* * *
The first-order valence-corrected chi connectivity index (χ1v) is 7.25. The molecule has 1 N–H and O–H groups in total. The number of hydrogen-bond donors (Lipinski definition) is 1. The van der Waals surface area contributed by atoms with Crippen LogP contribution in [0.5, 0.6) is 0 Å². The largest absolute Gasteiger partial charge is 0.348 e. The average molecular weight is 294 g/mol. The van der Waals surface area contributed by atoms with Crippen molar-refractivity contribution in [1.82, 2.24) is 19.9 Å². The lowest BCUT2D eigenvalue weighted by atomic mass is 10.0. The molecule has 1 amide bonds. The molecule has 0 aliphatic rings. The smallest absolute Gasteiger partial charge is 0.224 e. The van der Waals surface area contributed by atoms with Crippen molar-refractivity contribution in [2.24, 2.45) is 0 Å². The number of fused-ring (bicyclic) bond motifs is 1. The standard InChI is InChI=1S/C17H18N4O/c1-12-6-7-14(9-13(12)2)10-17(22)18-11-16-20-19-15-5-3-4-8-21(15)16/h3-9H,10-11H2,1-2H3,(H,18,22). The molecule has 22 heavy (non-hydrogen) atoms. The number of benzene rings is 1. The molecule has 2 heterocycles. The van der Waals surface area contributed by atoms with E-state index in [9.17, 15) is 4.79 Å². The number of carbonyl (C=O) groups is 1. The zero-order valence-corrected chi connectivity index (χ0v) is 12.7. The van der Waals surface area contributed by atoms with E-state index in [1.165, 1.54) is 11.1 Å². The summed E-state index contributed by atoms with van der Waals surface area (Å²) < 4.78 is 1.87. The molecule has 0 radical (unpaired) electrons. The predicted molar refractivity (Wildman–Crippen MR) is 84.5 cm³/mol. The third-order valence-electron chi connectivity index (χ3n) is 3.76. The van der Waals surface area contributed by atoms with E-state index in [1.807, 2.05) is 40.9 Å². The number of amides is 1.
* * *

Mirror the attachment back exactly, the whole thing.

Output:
The first-order valence-corrected chi connectivity index (χ1v) is 7.25. The molecule has 1 N–H and O–H groups in total. The number of hydrogen-bond donors (Lipinski definition) is 1. The van der Waals surface area contributed by atoms with Crippen LogP contribution in [0.5, 0.6) is 0 Å². The largest absolute Gasteiger partial charge is 0.348 e. The average molecular weight is 294 g/mol. The van der Waals surface area contributed by atoms with Crippen molar-refractivity contribution in [1.82, 2.24) is 19.9 Å². The lowest BCUT2D eigenvalue weighted by atomic mass is 10.0. The molecule has 1 amide bonds. The molecule has 0 aliphatic rings. The smallest absolute Gasteiger partial charge is 0.224 e. The van der Waals surface area contributed by atoms with Crippen molar-refractivity contribution in [2.24, 2.45) is 0 Å². The number of fused-ring (bicyclic) bond motifs is 1. The standard InChI is InChI=1S/C17H18N4O/c1-12-6-7-14(9-13(12)2)10-17(22)18-11-16-20-19-15-5-3-4-8-21(15)16/h3-9H,10-11H2,1-2H3,(H,18,22). The molecule has 22 heavy (non-hydrogen) atoms. The number of benzene rings is 1. The molecule has 2 heterocycles. The van der Waals surface area contributed by atoms with E-state index in [9.17, 15) is 4.79 Å². The number of carbonyl (C=O) groups is 1. The zero-order valence-corrected chi connectivity index (χ0v) is 12.7. The van der Waals surface area contributed by atoms with E-state index in [1.165, 1.54) is 11.1 Å². The summed E-state index contributed by atoms with van der Waals surface area (Å²) < 4.78 is 1.87. The molecule has 0 radical (unpaired) electrons. The predicted molar refractivity (Wildman–Crippen MR) is 84.5 cm³/mol. The third-order valence-electron chi connectivity index (χ3n) is 3.76. The van der Waals surface area contributed by atoms with E-state index in [1.807, 2.05) is 40.9 Å². The number of amides is 1.